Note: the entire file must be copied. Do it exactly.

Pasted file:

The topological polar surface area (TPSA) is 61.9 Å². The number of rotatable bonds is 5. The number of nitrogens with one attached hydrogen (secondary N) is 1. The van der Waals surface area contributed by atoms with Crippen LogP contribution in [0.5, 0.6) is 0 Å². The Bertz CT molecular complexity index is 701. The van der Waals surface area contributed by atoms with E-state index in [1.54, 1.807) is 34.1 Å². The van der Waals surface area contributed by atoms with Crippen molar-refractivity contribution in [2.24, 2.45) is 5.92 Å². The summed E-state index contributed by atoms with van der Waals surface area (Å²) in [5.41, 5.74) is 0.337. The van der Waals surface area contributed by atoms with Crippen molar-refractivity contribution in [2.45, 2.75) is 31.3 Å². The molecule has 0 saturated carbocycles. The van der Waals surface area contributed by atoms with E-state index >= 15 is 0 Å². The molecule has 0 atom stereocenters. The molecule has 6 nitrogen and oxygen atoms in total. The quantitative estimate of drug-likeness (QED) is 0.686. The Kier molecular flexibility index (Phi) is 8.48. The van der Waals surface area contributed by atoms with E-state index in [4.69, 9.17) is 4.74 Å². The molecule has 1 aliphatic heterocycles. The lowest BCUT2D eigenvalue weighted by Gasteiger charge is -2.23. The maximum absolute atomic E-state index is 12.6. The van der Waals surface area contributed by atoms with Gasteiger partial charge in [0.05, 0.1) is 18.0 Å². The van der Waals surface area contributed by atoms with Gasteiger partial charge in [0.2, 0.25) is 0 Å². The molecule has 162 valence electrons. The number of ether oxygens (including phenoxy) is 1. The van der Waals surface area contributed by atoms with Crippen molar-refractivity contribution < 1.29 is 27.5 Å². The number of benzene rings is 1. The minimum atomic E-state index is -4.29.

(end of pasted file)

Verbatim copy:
The topological polar surface area (TPSA) is 61.9 Å². The number of rotatable bonds is 5. The number of nitrogens with one attached hydrogen (secondary N) is 1. The van der Waals surface area contributed by atoms with Crippen LogP contribution in [0.5, 0.6) is 0 Å². The Bertz CT molecular complexity index is 701. The van der Waals surface area contributed by atoms with E-state index in [1.54, 1.807) is 34.1 Å². The van der Waals surface area contributed by atoms with Crippen molar-refractivity contribution in [2.24, 2.45) is 5.92 Å². The summed E-state index contributed by atoms with van der Waals surface area (Å²) in [5.41, 5.74) is 0.337. The van der Waals surface area contributed by atoms with Crippen molar-refractivity contribution in [2.45, 2.75) is 31.3 Å². The molecule has 0 saturated carbocycles. The van der Waals surface area contributed by atoms with E-state index >= 15 is 0 Å². The molecule has 0 atom stereocenters. The molecule has 6 nitrogen and oxygen atoms in total. The quantitative estimate of drug-likeness (QED) is 0.686. The Kier molecular flexibility index (Phi) is 8.48. The van der Waals surface area contributed by atoms with E-state index in [4.69, 9.17) is 4.74 Å². The molecule has 1 aliphatic heterocycles. The lowest BCUT2D eigenvalue weighted by Gasteiger charge is -2.23. The maximum absolute atomic E-state index is 12.6. The van der Waals surface area contributed by atoms with Gasteiger partial charge in [0.05, 0.1) is 18.0 Å². The van der Waals surface area contributed by atoms with Gasteiger partial charge in [0.2, 0.25) is 0 Å². The molecule has 162 valence electrons. The number of ether oxygens (including phenoxy) is 1. The van der Waals surface area contributed by atoms with Crippen molar-refractivity contribution < 1.29 is 27.5 Å². The number of benzene rings is 1. The minimum atomic E-state index is -4.29.